2. Increasing product quality problems from suppliers that slip through the initial screening systems in the warehouse
  3. Starting to get into the habit of expediting orders for production and paying rush charges to get finished products to customers by the delivery dates
  4. Yard Management is breaking down, and there’s inventory building up, waiting for use during production
  5. Having to resort to more manually-based methods to get warehouse inventory levels to balance and have enough raw materials on hand to complete production runs
  6. Overtime and high operating costs are starting to increase, per distribution location
  7. Production scheduling is starting to be impacted by a lack of materials in warehouse storage locations
  8. Taxonomies that worked in the past for managing warehouses are starting to break down, leading to confused direction and misplaced internal orders
  9. High per-unit costs dominate the financial statements over the last few months with inventory, warehouse management and logistics costs being the primary sources of cost overruns
  10. Production yields are decreasing with more errors and unusable materials, leading to further reductions in gross margin

Building a Business Case for a Warehouse Management System

In building a business case for replacing a WMS, it’s important to consider the sales, margin, cost avoidance and cost reduction components of the business case itself. An excellent first step is to create a strong cross-functional team that’s able to scale the many information, analysis and reporting requirements inherent in the steps required to build a business case.

Before jumping in to define financial calculations and ROI metrics, choose a senior management team member to champion the program. It’s not enough to just have a Senior Director, Vice President or C-level executive on the team to define the business case. It’s best to have a member of the senior management team create a coalition or base of support across multiple members of the senior management team. Accomplishing this level of cohesion and collaboration at the C-level improves the probability that a WMS business case will succeed and receive funding. Having a group of C-level or senior management team members supporting the project will fuel greater change management support as well.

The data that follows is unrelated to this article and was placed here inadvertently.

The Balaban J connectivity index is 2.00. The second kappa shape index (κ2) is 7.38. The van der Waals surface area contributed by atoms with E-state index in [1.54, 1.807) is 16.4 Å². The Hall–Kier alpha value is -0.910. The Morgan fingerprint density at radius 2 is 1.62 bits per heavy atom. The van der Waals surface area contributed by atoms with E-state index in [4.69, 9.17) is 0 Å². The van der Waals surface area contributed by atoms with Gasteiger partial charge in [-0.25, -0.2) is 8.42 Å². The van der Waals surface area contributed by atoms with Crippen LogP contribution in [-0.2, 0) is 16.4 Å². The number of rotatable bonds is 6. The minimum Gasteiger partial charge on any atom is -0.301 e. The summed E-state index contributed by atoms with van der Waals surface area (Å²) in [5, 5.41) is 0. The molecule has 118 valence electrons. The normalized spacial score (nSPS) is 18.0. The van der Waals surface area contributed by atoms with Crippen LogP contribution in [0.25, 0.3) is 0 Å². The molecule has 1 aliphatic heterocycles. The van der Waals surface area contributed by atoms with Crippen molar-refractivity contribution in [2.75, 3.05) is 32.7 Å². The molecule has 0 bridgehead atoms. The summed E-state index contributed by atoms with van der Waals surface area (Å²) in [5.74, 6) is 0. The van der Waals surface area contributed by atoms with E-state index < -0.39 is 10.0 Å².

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The following are the steps to building a business case for a Warehouse Management System (WMS):

  1. Create and fine-tune a change management plan that includes a coalition of C-level partners who can support the business case and WMS implementation. The single most expensive part of any WMS business case is change management, or getting people that’ll be using the system daily trained on it. There’s also the challenge of having supervisors, managers, leaders in production and every warehouse location buy into the system and use it when it comes online. It’s good to estimate that for every dollar spent on software, nine dollars will need to be spent on change management, training and reinforcing the value of the new WMS to the company.
  2. Define a cross-functional team to help create the business case that includes IT, facilities management, finance, human resources, legal, procurement, logistics and sales.  Each of these departments is essential for creating a strong business case. Of these, finance will be invaluable in creating pro forma financial statements, modeling various scenarios and coordinating with procurement and operations to gain insights into costs.
  3. Define the scope and scale of the business case before the first cross-functional meeting, and rely on the first meetings to get feedback and fine-tune the structure. It’s important to get the structure of the business case done before the cross-functional meetings begin so there’s a roadmap to work from. The structure of the business case needs to include, at a minimum, the following:
    1. Goals And Objectives Of The Business Case
      1. Using the list of ten symptoms, define the most urgent problem areas that can be financially measured.
      2. Start benchmarking the financial performance and losses from the problem areas, based on the symptoms listed earlier in this post.
    2. Define The Scope And Scale of the Proposed WMS
      1. What business requirements will the proposed WMS focus on?